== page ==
Diagnosis

Uterine fibroids can be diagnosed with a pelvic examination and a trans-vaginal ultrasound.

Treatment

Treatment options for uterine fibroids vary and depend on:

  • Size and location of fibroids
  • Patient’s age
  • Patient’s desire to have children

Fibroids can be left untreated or removed with laparoscopy or laparotomy. The last but more radical option is the complete removal of the uterus with hysterectomy.

Laparoscopy

Laparoscopy is a very common procedure and has been used by doctors since 1979 [16].

During laparoscopy three or four incisions are made, which are really small and leave minimal scarring on the abdomen. Together with a visual aid the doctor locates and removes the fibroids [17].

The advantages of laparoscopy when compared with laparotomy, which is an open surgery, are the smaller wound size, shorter hospital stay and recovery time [1].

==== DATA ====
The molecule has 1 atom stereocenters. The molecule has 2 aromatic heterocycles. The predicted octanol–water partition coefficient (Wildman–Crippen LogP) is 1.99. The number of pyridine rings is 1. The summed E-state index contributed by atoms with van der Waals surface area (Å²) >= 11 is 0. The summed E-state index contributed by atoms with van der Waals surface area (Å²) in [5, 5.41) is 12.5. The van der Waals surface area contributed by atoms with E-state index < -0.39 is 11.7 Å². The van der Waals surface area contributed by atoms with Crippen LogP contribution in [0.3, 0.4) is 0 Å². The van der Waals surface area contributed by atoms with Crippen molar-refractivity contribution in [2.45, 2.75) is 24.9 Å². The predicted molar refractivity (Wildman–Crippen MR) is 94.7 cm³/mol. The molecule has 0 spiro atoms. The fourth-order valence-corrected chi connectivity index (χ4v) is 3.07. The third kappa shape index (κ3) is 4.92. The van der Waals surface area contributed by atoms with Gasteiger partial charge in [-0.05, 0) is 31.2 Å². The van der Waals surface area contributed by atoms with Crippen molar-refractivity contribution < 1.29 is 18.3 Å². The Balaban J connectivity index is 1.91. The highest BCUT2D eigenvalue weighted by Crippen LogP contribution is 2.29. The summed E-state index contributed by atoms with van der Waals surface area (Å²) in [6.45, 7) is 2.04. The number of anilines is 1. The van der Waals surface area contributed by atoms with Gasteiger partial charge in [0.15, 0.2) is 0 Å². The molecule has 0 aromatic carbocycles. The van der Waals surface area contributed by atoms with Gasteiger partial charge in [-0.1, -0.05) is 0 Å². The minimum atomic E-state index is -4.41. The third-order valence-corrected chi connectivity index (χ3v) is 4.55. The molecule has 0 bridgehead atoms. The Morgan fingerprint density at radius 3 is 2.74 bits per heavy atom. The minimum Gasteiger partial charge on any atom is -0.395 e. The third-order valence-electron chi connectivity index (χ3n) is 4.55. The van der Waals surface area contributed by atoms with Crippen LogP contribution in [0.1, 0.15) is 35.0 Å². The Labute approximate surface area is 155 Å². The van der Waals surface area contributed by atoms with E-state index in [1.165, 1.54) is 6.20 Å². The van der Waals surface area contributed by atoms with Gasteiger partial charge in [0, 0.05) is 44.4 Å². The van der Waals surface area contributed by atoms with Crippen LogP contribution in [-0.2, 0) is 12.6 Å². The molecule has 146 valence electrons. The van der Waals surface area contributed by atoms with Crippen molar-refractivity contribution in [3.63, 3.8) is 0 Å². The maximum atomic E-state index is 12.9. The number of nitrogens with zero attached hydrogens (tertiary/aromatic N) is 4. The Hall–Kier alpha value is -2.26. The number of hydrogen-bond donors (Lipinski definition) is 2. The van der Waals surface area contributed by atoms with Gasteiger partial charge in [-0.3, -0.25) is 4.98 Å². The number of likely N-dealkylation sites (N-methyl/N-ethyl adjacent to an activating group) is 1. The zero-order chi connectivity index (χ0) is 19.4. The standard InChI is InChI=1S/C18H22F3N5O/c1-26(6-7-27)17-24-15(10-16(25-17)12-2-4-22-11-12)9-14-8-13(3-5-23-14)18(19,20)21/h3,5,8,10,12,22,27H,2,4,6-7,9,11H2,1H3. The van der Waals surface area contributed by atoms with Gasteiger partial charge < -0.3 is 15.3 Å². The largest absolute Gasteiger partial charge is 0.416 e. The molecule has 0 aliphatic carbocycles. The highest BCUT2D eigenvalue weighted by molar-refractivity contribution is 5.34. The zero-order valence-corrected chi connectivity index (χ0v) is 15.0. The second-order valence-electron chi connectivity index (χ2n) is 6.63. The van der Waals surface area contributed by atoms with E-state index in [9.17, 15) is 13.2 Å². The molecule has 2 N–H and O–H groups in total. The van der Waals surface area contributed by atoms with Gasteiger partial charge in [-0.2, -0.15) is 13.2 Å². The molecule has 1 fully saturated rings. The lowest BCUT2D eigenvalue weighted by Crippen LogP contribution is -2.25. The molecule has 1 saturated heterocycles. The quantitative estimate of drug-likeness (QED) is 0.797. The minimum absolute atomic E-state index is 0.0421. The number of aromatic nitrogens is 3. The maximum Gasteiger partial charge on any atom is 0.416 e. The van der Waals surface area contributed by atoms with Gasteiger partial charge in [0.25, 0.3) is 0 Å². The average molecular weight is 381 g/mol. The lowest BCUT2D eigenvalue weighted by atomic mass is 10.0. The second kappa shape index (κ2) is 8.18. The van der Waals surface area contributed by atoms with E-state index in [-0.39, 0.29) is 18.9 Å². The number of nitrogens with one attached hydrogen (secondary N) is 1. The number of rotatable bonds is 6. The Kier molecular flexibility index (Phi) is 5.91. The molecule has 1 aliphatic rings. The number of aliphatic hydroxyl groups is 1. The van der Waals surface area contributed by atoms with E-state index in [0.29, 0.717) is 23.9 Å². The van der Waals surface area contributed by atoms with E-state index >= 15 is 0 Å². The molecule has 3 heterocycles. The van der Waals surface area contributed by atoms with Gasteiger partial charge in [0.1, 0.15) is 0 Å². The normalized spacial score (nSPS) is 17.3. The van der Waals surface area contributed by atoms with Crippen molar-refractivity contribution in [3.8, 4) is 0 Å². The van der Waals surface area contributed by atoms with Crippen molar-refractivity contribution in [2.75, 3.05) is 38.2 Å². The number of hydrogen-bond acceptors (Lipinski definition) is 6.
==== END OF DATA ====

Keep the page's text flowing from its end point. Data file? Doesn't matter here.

References

1. Lee CL, Wang CJ. 2009. Laparoscopic Myomectomy. Taiwan J Obstet Gynecol. 48: 335-341.
2. Vikhlyaeva EM, Khodzhaeva ZS, Fantschenko ND. 1995 Familial predisposition to uterine leiomyomas. Int J Gynaecol Obstet. 1995 Nov;51(2):127-31.
3. Okolo S. 2008. Incidence, aetiology and epidemiology of uterine fibroids. Best Pract Res Clin Obstet Gynaecol. 2008 Aug;22(4):571-88.
4. Ezzati M, Norian JM, Segars JH. 2009. Management of uterine fi broids in the patient pursuing assisted reproductive technologies. Womens Health (London England) 5:413 – 421.
5. Gambadauro P. 2012 Dealing with uterine fibroids in reproductive medicine. J Obstet Gynaecol. 2012 Apr;32(3):210-6
6. Kolankaya A, Arici A. Myomas and assisted reproductive technologies: when and how to act? Obstet Gynecol Clin North Am. 2006;33:145–52.
7. Farhi J, Ashkenazi J, Feldberg D, Dicker D, Orvieto R, Ben Rafael Z. 1995. Th e eff ects of uterine leiomyomata on in-vitro fertilization treatment. Human Reproduction 10:2576– 2578.
8. Eldar-Geva T, Meagher S, Healy DL, MacLachlan V, Breheny S, Wood C. Eff ect of intramural, subserosal, and submucosal uterine fi broids on the outcome of assisted reproductive technology treatment. Fertility and Sterility 70:687 – 691.